Friday, July 29, 2016

Sunday, July 24, 2016

Speaking of Walls and Rock Piles...

(and "Serpent Stacking")
      I’ve been looking at this PWAX photo above for 5 and a half years now.
     Not all the time for 5 and a half years of course, but every once in a while. The image comes up on my screen saver, but I also open the photo up every now and then, just to view it as a large image. I was just looking at it again:

Thursday, July 21, 2016

Natural-Cultural Landscape Presentation by Nolumbeka Project Vice-President this week-end

From the Nolumbeka Project: 

Natural-Cultural Landscape ltural Landscape of the Connecticut River Valley
Saturday, July 23rd at 10:00am-Greenfield Savings Bank
282 Avenue A, Turners Falls, Ma 01376

Please come and join Nolumbeka Project vice-president Lisa McLoughlin as she explores the relationship between Nature and Culture over time right in our back yard, the Connecticut River Valley. Lisa’s power point presentation highlights the relationship between people and the environment with an emphasis on how we ALL can treat and preserve our wonderful river valley. Folks have lived and thrived here for hundreds of years, and, with a kind heart to ourselves and Mother Earth, we can all prosper and grow for hundreds more! Light refreshments provided in comfortable air-conditioning! No reservations required. Invite a friend or neighbor!

Also, with the August 6 Pocumtuck Homelands Festival  just over two weeks away we still are looking for volunteers. The volunteer check list is attached. We anticipate a wonderful event with many familiar friends and new presenters as well. Hope you can be with us!

Monday, July 18, 2016

Another Old Newspaper Article

 There were no photos accompanying this NY Time article, so I just had to illustrate it myself (although you could use many a photo from this blog to do the same). There are some overlays etc. on this one from 1991 that I never saw before, so I'll just link you up to:

Scholar Looks at Quaint Stone Walls And Sees Pioneers' Garbage Heaps

Thursday, July 14, 2016

Latest update on Hopping Brook desecration

Turns out we may be looking at permitting irregularities.
  • There was a EPS/NEPA permitt needed for "storm water removal"
  • Native tribes were not informed.
This means the historical aspect of the permitting was improper at the Federal level. Let's hope this is enough to get some delays operating. Check out the red outlines below (which are approximate), and check out the wetland crossings. [Thanks to Matt Howes for getting this information.]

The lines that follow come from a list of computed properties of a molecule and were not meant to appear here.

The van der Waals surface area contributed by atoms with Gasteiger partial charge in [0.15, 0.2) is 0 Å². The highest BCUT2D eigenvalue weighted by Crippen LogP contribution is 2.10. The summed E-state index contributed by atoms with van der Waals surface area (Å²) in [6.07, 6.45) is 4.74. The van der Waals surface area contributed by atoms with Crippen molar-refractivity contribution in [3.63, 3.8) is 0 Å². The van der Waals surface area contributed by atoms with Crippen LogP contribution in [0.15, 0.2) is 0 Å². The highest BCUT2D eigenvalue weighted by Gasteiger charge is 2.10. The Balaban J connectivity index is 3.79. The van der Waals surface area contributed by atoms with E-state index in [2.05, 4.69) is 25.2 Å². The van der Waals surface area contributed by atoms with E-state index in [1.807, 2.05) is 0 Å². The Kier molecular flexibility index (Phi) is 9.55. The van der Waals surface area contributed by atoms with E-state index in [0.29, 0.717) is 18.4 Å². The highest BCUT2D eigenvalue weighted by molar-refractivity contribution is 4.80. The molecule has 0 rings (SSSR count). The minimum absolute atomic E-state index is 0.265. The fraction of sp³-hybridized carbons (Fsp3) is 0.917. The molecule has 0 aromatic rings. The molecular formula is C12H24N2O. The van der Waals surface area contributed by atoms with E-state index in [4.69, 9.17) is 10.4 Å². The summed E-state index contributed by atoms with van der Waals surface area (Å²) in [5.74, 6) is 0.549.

Some of these maps include stone walls but they leave out all the mounds and smaller rock piles.

Wednesday, July 13, 2016

Why get caught un-prepared?

It is striking that the threat to the Holliston site has been known for more than 10 years: to Holliston Historical Society, and to NEARA members. I know of no effort (other than Bruce McAleer's attempts to contact the developer, long ago) to scope out and prevent the damage that is happening. You could see it coming, as I mentioned the orange flags in May. Why are we always caught "off guard" when development actually begins?

Shouldn't NEARA have a registry of threatened sites, and a plan? Well someone should and it takes money. If there are any rich people reading this, think what an endowment might do to help protect sites before the damage starts.

Native American mounds a casualty of Hopping Brook expansion (Holliston MA)

By Bill Shaner

Daily News staff

   "HOLLISTON – Along the edge of woods that crews have recently cut to expand the Hopping Brook Business Park sat a pile of stones unlike the uprooted boulders and tree trunks in which it surrounded.
   The stones were laid in an oval-shaped mound. The mound had rounded edges that wrapped around a depression in the center. Overgrown and worn, with faded moss on the granite rocks, the mound had clearly been there for years. Some would argue it's been there for centuries.